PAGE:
UNITED NATIONS (Reuters) - An “unholy alliance” of Iran, Russia, the Vatican and others is threatening to derail a U.N. declaration urging an end to violence against women and girls by objecting to language on sexual, reproductive and gay rights, some U.N. diplomats said Wednesday.
Delegates to the United Nations Commission on the Status of Women are racing to reach a consensus deal on a final document by Friday and some diplomats say the future of the commission - a global policy-making body created in 1946 for the advancement of women - is at risk if they fail to broker a compromise.
“There’s this sort of unholy alliance ... coming together to oppose language on sexual health, reproductive rights and LGBT (lesbian, gay, bisexual, transgender) rights,” one senior U.N. diplomat said. “It’s tough going, but progress is being made.”
“People recognize that if there’s a failure again this year to get an outcome document, then the whole future of the status of women commission is at risk,” he said on condition of anonymity because negotiations are still underway.
Russia, the Vatican, Iran and other conservative Muslim states including Egypt, object to references to access to emergency contraception, abortion and treatment of sexually transmitted diseases, women’s rights activists said.
Last year, disagreements over similar issues prevented the commission from agreeing on a declaration of a theme of empowering rural women. Michelle Bachelet, a former president of Chile and head of U.N. Women, which supports the commission, described last year’s impasse as “deeply regrettable” and disappointing.
Diplomats say key sticking points in this year’s draft text again revolve around sexual and reproductive rights, the inclusion of gay rights and an amendment proposed by Egypt that would allow countries to avoid implementing recommendations if they clashed with national laws, religious or cultural values.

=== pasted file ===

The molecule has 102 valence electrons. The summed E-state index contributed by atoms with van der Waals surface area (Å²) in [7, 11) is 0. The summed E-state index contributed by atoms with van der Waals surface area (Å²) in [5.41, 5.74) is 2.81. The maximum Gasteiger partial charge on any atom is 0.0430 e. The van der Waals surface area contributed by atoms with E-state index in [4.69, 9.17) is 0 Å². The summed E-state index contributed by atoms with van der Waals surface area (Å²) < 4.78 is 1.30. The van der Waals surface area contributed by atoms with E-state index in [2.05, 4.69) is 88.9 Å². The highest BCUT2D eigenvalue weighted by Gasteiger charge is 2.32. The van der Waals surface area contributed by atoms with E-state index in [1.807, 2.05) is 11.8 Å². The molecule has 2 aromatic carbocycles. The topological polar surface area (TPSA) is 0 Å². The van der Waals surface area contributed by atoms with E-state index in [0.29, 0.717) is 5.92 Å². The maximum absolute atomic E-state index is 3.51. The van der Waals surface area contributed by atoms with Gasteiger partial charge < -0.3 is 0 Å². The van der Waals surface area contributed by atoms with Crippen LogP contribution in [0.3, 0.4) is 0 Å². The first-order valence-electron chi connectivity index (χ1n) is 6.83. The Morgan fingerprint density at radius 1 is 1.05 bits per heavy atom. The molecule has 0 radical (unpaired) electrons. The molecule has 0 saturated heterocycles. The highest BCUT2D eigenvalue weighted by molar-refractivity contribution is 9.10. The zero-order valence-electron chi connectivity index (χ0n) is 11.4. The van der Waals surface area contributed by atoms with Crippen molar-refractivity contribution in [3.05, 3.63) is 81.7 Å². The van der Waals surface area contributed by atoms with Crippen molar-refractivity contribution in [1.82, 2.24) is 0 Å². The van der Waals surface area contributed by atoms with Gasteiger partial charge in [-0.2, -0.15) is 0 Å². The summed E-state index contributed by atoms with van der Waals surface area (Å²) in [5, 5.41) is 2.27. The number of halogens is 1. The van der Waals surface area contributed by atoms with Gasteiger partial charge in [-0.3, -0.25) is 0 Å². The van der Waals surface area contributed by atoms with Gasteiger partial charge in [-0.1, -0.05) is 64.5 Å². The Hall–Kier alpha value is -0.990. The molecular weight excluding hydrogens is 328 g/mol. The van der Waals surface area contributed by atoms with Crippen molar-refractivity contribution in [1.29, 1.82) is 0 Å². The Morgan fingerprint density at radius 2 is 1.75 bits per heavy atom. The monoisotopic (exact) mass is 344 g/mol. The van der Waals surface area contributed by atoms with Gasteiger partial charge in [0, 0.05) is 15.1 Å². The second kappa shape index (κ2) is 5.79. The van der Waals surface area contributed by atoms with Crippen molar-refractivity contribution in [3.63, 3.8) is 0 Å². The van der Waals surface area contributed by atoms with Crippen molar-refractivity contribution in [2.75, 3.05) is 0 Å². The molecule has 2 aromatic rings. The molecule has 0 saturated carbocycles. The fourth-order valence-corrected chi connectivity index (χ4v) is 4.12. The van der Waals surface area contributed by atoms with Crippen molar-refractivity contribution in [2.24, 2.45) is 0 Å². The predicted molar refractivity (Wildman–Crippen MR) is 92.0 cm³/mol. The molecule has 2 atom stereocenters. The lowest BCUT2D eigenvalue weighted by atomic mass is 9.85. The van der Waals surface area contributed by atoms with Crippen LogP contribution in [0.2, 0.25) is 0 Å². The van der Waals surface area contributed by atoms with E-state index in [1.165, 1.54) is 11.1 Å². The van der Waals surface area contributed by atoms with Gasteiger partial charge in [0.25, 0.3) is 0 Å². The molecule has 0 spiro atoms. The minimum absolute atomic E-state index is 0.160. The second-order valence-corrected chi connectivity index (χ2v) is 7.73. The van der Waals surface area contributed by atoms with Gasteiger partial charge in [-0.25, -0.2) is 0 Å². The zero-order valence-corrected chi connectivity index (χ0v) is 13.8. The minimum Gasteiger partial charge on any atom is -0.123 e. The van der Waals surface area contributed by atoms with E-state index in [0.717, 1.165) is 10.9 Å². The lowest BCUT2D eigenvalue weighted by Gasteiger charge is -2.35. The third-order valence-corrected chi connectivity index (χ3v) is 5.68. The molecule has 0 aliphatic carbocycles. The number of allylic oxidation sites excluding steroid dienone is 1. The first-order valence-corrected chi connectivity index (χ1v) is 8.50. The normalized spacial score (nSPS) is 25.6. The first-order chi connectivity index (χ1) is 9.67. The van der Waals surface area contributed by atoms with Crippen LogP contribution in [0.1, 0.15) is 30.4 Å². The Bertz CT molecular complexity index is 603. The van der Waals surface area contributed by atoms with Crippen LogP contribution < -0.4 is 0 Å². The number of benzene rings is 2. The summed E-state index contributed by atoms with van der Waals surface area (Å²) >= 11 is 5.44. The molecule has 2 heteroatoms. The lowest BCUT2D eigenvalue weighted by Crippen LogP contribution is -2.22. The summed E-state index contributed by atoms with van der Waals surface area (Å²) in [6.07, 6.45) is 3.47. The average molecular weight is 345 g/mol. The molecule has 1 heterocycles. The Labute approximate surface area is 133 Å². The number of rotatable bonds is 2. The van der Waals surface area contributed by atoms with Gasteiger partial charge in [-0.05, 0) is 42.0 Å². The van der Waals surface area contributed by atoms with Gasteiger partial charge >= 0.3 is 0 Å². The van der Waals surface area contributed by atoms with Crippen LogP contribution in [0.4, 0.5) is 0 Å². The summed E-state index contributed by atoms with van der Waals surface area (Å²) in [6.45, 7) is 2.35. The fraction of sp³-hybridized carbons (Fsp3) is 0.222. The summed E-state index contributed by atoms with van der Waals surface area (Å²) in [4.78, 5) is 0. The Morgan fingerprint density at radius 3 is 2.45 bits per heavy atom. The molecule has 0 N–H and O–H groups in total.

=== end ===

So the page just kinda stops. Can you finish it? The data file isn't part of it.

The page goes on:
“It’s still a big fight,” said one U.N. diplomat involved in negotiations and speaking on the condition of anonymity, adding that language on lesbian, gay, bisexual and transgender rights of women was unlikely to be included in a final document.
Egypt’s amendment to recognize states’ sovereign rights in implementing the commission’s recommendations was made on behalf of the African group of nations, although diplomats say several African countries distanced themselves from the proposal.
Some diplomats and rights activists said the Egypt amendment undermines the entire declaration by allowing states to ignore calls to end cultural and religious practices, such as female genital mutilation. Western human rights advocates say the idea of cultural tradition is often used to justify abuse of women.
“There’s also an amendment that Russia has put forward about how unilateral sanctions are promoting violence against women, which strikes us as a bit of a stretch and it’s slightly out of place,” the senior U.N. diplomat said.
The reference to unilateral sanctions appeared to be in relation to U.S. and EU sanctions against Iran and Syria.
Russia’s difficulties with language on sexual, reproductive and gay rights appears to be driven by what critics have described as a bid by President Vladimir Putin to shore up support in his country’s largely conservative society.
Putin has criticized gays for failing to help reverse a population decline. Putin has also drawn closer to the Russian Orthodox Church, one of the most influential institutions in Russia.
Jeffrey Sachs, director of the Earth Institute at Columbia University and a special adviser to U.N. Secretary-General Ban Ki-moon, also recently cited low birth rates in Russia and Iran as one possible reason for their stance on reproductive rights.
Another senior U.N. diplomat predicted that a watered down document would likely be agreed by Friday to “save face.”
Shannon Kowalski, director of advocacy and policy at the International Women’s Health Coalition, said prominent cases of violence against women, such as the shooting of a Pakistani schoolgirl and education advocate and the gang rape of a young woman in India, has mobilized women around the world.
“Countries can’t go back home and look women in the eye and tell them they could not reach agreement on ending violence against women,” said Kowalski, who has been following the negotiations. “There’s a lot of pressure here to have a strong agreement.”
Reporting by Michelle Nichols; Editing by Stacey Joyce